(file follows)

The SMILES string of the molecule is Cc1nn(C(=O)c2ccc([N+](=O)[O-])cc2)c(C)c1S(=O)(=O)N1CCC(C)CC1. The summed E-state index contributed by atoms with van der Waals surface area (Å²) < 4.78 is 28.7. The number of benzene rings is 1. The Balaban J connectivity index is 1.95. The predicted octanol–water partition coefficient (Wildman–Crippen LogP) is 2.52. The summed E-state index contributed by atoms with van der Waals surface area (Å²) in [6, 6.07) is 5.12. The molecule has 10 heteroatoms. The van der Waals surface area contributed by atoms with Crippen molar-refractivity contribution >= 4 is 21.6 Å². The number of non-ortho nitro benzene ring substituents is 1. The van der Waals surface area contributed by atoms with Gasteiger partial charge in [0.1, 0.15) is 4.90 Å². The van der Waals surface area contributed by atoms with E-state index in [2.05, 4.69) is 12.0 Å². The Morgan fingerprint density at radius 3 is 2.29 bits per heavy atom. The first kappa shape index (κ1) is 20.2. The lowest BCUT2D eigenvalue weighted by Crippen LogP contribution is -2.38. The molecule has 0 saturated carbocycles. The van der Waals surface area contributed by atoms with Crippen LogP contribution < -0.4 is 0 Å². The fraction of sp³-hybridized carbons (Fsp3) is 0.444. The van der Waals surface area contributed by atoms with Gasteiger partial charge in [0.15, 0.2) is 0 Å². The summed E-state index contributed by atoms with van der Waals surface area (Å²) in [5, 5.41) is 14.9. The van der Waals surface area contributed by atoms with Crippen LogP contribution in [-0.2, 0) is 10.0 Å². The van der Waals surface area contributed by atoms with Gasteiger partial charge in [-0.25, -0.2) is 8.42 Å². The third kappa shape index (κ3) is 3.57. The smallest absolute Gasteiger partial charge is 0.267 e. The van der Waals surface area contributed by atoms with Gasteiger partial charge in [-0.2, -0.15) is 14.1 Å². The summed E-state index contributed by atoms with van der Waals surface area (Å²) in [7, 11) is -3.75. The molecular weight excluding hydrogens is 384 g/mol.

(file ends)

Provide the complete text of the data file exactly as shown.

The SMILES string of the molecule is Cc1nn(C(=O)c2ccc([N+](=O)[O-])cc2)c(C)c1S(=O)(=O)N1CCC(C)CC1. The summed E-state index contributed by atoms with van der Waals surface area (Å²) < 4.78 is 28.7. The number of benzene rings is 1. The Balaban J connectivity index is 1.95. The predicted octanol–water partition coefficient (Wildman–Crippen LogP) is 2.52. The summed E-state index contributed by atoms with van der Waals surface area (Å²) in [6, 6.07) is 5.12. The molecule has 10 heteroatoms. The van der Waals surface area contributed by atoms with Crippen molar-refractivity contribution >= 4 is 21.6 Å². The number of non-ortho nitro benzene ring substituents is 1. The van der Waals surface area contributed by atoms with Gasteiger partial charge in [0.1, 0.15) is 4.90 Å². The van der Waals surface area contributed by atoms with E-state index in [2.05, 4.69) is 12.0 Å². The Morgan fingerprint density at radius 3 is 2.29 bits per heavy atom. The first kappa shape index (κ1) is 20.2. The lowest BCUT2D eigenvalue weighted by Crippen LogP contribution is -2.38. The molecule has 0 saturated carbocycles. The van der Waals surface area contributed by atoms with Crippen LogP contribution < -0.4 is 0 Å². The fraction of sp³-hybridized carbons (Fsp3) is 0.444. The van der Waals surface area contributed by atoms with Gasteiger partial charge in [0.15, 0.2) is 0 Å². The summed E-state index contributed by atoms with van der Waals surface area (Å²) in [5, 5.41) is 14.9. The van der Waals surface area contributed by atoms with Crippen LogP contribution in [-0.2, 0) is 10.0 Å². The van der Waals surface area contributed by atoms with Gasteiger partial charge in [-0.25, -0.2) is 8.42 Å². The third kappa shape index (κ3) is 3.57. The smallest absolute Gasteiger partial charge is 0.267 e. The van der Waals surface area contributed by atoms with Gasteiger partial charge in [-0.2, -0.15) is 14.1 Å². The summed E-state index contributed by atoms with van der Waals surface area (Å²) in [7, 11) is -3.75. The molecular weight excluding hydrogens is 384 g/mol.